For this reason, in Pickett v. Iowa Beef Processors, 209 F.3d 1276 (11th Cir.2000), we reversed a district court decision granting class certification to plaintiffs where the class definition included cattle producers who claimed to have been harmed by contracts and marketing agreements that some of the unnamed members of the class had benefitted from.17  In that case, we acknowledged the rule that “a class cannot be certified when its members have opposing interests or when it consists of members who benefit from the same acts alleged to be harmful to other members of the class.”   Id. at 1280.

This circuit is not alone in interpreting Rule 23(a)(4) to preclude class certification where the economic interests and objectives of the named representatives differ significantly from the economic interests and objectives of unnamed class members.   In Bieneman v. City of Chicago, 864 F.2d 463 (7th Cir.1988), the Seventh Circuit similarly denied certification of a class where the named representative purported to bring an action on behalf of all landowners in the vicinity of an airport against the City of Chicago.   The plaintiff's claim alleged that the City had harmed the class members by locating an airport in close proximity to their property because the presence of the airport diminished the value of the class members' property.   The Seventh Circuit, noting that “[s]ome of these [class members] undoubtedly derive great benefit” from the proximity of the airport to their property, ruled that class certification would be inappropriate under such circumstances and affirmed a lower court's denial of the plaintiff's motion for class certification.  Id. at 465.   To our knowledge, no circuit has approved of class certification where some class members derive a net economic benefit from the very same conduct alleged to be wrongful by the named representatives of the class.   See, e.g., Morris v. McCaddin, 553 F.2d 866, 870-71 (4th Cir.1977) (affirming district court's denial of class certification where “the interests of the named plaintiffs would have been antagonistic to the interests of many of the unnamed members of the class”);  Phillips, 502 F.2d at 366-67 (refusing class certification where some class members were pleased by the defendants' actions which were challenged by the named representatives).

When viewed in the light cast by the aforementioned cases, the district court's decision to certify a class of Hytrin purchasers notwithstanding the existence of a potential, significant conflict among class members cannot be countenanced.   Here, the plaintiffs have not met their burden under Rule 23(a)(4) of demonstrating that no fundamental conflict exists within the class.   In particular, they have not offered any facts to challenge the defendants' assertions that the three national wholesalers, whose transactions with Abbott constitute over fifty percent of the plaintiffs' total claims, experienced a net gain from the absence of generic drugs in the market for terazosin hydrochloride.18  By contrast to plaintiffs' silence on this pivotal issue, the defendants strenuously argue that a number of the parties included in the class certified by the district court, particularly the three national wholesalers, sell their products on a “cost-plus” basis pursuant to which they charge the same percentage mark-up from their acquisition cost on both branded and generic drugs.19  Given the existence of these contracts and other factors relevant to the industry, some of these national wholesalers arguably make more money on the sale of the branded product than on the generic product because the wholesalers charge more for, and collect more from, branded products than generic drugs.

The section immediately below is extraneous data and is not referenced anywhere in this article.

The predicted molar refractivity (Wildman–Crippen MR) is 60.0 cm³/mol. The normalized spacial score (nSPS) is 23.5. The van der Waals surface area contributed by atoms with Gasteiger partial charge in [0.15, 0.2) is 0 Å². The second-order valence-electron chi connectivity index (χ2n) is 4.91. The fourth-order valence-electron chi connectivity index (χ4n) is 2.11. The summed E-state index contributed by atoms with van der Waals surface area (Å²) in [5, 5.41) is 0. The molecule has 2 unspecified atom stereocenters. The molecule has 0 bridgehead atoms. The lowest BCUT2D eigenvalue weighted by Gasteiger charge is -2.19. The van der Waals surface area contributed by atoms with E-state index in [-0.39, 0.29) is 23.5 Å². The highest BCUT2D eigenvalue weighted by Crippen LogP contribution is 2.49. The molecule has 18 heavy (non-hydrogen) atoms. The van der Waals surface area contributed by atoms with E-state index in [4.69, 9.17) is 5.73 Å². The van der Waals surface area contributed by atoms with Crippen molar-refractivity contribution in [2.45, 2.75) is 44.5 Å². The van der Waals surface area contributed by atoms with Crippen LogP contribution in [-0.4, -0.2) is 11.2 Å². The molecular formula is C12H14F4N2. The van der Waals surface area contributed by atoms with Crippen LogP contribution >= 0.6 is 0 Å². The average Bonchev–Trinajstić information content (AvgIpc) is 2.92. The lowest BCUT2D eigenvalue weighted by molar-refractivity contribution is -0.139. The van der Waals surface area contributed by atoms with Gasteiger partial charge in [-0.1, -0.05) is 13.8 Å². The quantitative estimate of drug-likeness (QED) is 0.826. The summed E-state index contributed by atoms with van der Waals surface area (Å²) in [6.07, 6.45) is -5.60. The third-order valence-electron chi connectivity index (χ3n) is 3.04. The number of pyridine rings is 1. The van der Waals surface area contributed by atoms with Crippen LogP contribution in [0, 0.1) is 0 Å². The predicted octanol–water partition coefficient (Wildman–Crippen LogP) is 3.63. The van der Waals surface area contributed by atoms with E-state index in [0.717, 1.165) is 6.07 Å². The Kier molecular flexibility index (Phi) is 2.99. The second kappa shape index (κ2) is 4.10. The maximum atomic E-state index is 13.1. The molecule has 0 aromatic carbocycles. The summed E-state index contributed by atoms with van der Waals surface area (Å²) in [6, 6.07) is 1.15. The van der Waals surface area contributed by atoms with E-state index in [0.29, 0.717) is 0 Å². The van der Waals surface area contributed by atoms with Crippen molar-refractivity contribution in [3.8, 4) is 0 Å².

While the defendants lay great emphasis on the existence of “cost-plus contracts,” this fact, standing on its own, would be insufficient to prove net economic benefit if it were not for the specific nature of the product and the industry involved in this case.   In addition to noting that the national wholesalers charge more, and receive more, from selling higher-priced branded Hytrin, the defendants claim-and we do not disagree or agree at this point-that because of the inelastic demand for certain pharmaceutical products, “a drop in price of terazosin (due to generic competition or otherwise) does not lead to an increase in sales volumes on which a wholesaler could make up its lower margin.”  (Def. Brief on Appeal of Class Certification.   No. 02-10171-J at 10).   The reason for this according to Abbott is that “[s]o-called ‘maintenance drugs' that are taken continuously to treat a severe chronic condition-like terazosin-are one of the very rare categories of products whose sales are not responsive to price fluctuations.   Indeed, the total demand for terazosin actually decreased after generic entry.”  Id.